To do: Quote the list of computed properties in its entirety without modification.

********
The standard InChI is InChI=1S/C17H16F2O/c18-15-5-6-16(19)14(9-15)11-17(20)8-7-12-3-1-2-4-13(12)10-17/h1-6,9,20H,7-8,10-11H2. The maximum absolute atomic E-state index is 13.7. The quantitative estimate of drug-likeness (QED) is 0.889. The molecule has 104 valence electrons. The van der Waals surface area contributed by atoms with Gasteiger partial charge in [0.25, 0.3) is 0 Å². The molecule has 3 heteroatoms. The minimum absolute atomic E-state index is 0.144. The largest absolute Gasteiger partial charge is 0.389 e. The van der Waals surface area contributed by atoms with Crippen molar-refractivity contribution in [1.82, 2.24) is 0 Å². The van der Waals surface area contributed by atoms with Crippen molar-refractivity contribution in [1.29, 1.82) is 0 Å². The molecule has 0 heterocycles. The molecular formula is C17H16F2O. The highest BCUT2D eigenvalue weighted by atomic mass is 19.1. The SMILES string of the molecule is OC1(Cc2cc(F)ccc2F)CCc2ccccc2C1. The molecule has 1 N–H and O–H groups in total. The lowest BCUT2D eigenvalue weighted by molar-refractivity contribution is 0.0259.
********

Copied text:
The standard InChI is InChI=1S/C17H16F2O/c18-15-5-6-16(19)14(9-15)11-17(20)8-7-12-3-1-2-4-13(12)10-17/h1-6,9,20H,7-8,10-11H2. The maximum absolute atomic E-state index is 13.7. The quantitative estimate of drug-likeness (QED) is 0.889. The molecule has 104 valence electrons. The van der Waals surface area contributed by atoms with Gasteiger partial charge in [0.25, 0.3) is 0 Å². The molecule has 3 heteroatoms. The minimum absolute atomic E-state index is 0.144. The largest absolute Gasteiger partial charge is 0.389 e. The van der Waals surface area contributed by atoms with Crippen molar-refractivity contribution in [1.82, 2.24) is 0 Å². The van der Waals surface area contributed by atoms with Crippen molar-refractivity contribution in [1.29, 1.82) is 0 Å². The molecule has 0 heterocycles. The molecular formula is C17H16F2O. The highest BCUT2D eigenvalue weighted by atomic mass is 19.1. The SMILES string of the molecule is OC1(Cc2cc(F)ccc2F)CCc2ccccc2C1. The molecule has 1 N–H and O–H groups in total. The lowest BCUT2D eigenvalue weighted by molar-refractivity contribution is 0.0259.